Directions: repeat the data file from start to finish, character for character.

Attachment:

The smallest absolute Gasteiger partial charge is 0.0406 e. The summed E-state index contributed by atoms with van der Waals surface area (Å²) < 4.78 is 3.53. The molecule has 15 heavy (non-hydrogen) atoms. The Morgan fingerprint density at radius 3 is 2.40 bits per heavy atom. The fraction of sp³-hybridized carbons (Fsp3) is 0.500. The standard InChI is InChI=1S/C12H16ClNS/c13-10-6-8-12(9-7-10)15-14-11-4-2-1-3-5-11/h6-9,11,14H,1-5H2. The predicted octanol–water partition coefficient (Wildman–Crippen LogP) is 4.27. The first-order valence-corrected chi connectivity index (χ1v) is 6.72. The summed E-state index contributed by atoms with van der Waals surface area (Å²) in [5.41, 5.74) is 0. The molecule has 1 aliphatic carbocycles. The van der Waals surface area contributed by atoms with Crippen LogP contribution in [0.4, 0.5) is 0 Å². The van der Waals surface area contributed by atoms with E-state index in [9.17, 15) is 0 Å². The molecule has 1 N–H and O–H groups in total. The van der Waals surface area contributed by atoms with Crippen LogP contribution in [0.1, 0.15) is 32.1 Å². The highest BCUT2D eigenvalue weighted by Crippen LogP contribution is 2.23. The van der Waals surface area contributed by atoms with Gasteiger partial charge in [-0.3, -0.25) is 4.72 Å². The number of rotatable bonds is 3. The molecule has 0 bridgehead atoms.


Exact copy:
The smallest absolute Gasteiger partial charge is 0.0406 e. The summed E-state index contributed by atoms with van der Waals surface area (Å²) < 4.78 is 3.53. The molecule has 15 heavy (non-hydrogen) atoms. The Morgan fingerprint density at radius 3 is 2.40 bits per heavy atom. The fraction of sp³-hybridized carbons (Fsp3) is 0.500. The standard InChI is InChI=1S/C12H16ClNS/c13-10-6-8-12(9-7-10)15-14-11-4-2-1-3-5-11/h6-9,11,14H,1-5H2. The predicted octanol–water partition coefficient (Wildman–Crippen LogP) is 4.27. The first-order valence-corrected chi connectivity index (χ1v) is 6.72. The summed E-state index contributed by atoms with van der Waals surface area (Å²) in [5.41, 5.74) is 0. The molecule has 1 aliphatic carbocycles. The van der Waals surface area contributed by atoms with Crippen LogP contribution in [0.4, 0.5) is 0 Å². The van der Waals surface area contributed by atoms with E-state index in [9.17, 15) is 0 Å². The molecule has 1 N–H and O–H groups in total. The van der Waals surface area contributed by atoms with Crippen LogP contribution in [0.1, 0.15) is 32.1 Å². The highest BCUT2D eigenvalue weighted by Crippen LogP contribution is 2.23. The van der Waals surface area contributed by atoms with Gasteiger partial charge in [-0.3, -0.25) is 4.72 Å². The number of rotatable bonds is 3. The molecule has 0 bridgehead atoms.